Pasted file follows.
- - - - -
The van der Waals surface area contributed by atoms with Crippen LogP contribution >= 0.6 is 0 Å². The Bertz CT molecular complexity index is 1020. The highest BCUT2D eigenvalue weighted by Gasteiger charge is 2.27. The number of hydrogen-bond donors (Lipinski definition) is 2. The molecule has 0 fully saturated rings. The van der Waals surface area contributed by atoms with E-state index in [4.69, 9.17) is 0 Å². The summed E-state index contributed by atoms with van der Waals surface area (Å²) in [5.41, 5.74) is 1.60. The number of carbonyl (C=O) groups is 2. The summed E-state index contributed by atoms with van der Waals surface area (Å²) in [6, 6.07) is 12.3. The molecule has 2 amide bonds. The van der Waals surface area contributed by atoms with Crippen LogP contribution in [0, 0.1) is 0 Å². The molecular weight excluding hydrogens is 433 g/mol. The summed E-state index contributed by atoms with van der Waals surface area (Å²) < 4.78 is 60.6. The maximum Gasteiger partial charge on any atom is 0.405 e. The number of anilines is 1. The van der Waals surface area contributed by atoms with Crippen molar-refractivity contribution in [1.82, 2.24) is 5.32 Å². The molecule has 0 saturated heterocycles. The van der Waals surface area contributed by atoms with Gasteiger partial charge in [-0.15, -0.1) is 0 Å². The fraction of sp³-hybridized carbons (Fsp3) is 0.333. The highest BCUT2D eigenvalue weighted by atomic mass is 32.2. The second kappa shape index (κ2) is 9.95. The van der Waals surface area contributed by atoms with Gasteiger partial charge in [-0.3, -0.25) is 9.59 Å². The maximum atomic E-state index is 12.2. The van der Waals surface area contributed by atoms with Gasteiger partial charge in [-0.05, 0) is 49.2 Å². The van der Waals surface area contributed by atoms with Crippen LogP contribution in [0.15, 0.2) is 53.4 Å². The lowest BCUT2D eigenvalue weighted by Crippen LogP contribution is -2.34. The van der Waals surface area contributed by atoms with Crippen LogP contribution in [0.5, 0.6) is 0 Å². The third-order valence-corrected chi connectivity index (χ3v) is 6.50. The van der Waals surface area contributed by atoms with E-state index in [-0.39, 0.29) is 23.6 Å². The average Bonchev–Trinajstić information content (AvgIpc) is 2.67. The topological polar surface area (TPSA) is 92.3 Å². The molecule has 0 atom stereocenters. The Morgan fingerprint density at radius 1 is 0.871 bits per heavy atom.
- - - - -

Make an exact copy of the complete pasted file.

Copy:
The van der Waals surface area contributed by atoms with Crippen LogP contribution >= 0.6 is 0 Å². The Bertz CT molecular complexity index is 1020. The highest BCUT2D eigenvalue weighted by Gasteiger charge is 2.27. The number of hydrogen-bond donors (Lipinski definition) is 2. The molecule has 0 fully saturated rings. The van der Waals surface area contributed by atoms with E-state index in [4.69, 9.17) is 0 Å². The summed E-state index contributed by atoms with van der Waals surface area (Å²) in [5.41, 5.74) is 1.60. The number of carbonyl (C=O) groups is 2. The summed E-state index contributed by atoms with van der Waals surface area (Å²) in [6, 6.07) is 12.3. The molecule has 2 amide bonds. The van der Waals surface area contributed by atoms with Crippen LogP contribution in [0, 0.1) is 0 Å². The molecular weight excluding hydrogens is 433 g/mol. The summed E-state index contributed by atoms with van der Waals surface area (Å²) < 4.78 is 60.6. The maximum Gasteiger partial charge on any atom is 0.405 e. The number of anilines is 1. The van der Waals surface area contributed by atoms with Crippen molar-refractivity contribution in [1.82, 2.24) is 5.32 Å². The molecule has 0 saturated heterocycles. The van der Waals surface area contributed by atoms with Gasteiger partial charge in [-0.15, -0.1) is 0 Å². The fraction of sp³-hybridized carbons (Fsp3) is 0.333. The highest BCUT2D eigenvalue weighted by atomic mass is 32.2. The second kappa shape index (κ2) is 9.95. The van der Waals surface area contributed by atoms with Gasteiger partial charge in [-0.3, -0.25) is 9.59 Å². The maximum atomic E-state index is 12.2. The van der Waals surface area contributed by atoms with Gasteiger partial charge in [-0.05, 0) is 49.2 Å². The van der Waals surface area contributed by atoms with Crippen LogP contribution in [0.15, 0.2) is 53.4 Å². The lowest BCUT2D eigenvalue weighted by Crippen LogP contribution is -2.34. The van der Waals surface area contributed by atoms with Crippen LogP contribution in [0.5, 0.6) is 0 Å². The third-order valence-corrected chi connectivity index (χ3v) is 6.50. The van der Waals surface area contributed by atoms with E-state index in [-0.39, 0.29) is 23.6 Å². The average Bonchev–Trinajstić information content (AvgIpc) is 2.67. The topological polar surface area (TPSA) is 92.3 Å². The molecule has 0 atom stereocenters. The Morgan fingerprint density at radius 1 is 0.871 bits per heavy atom.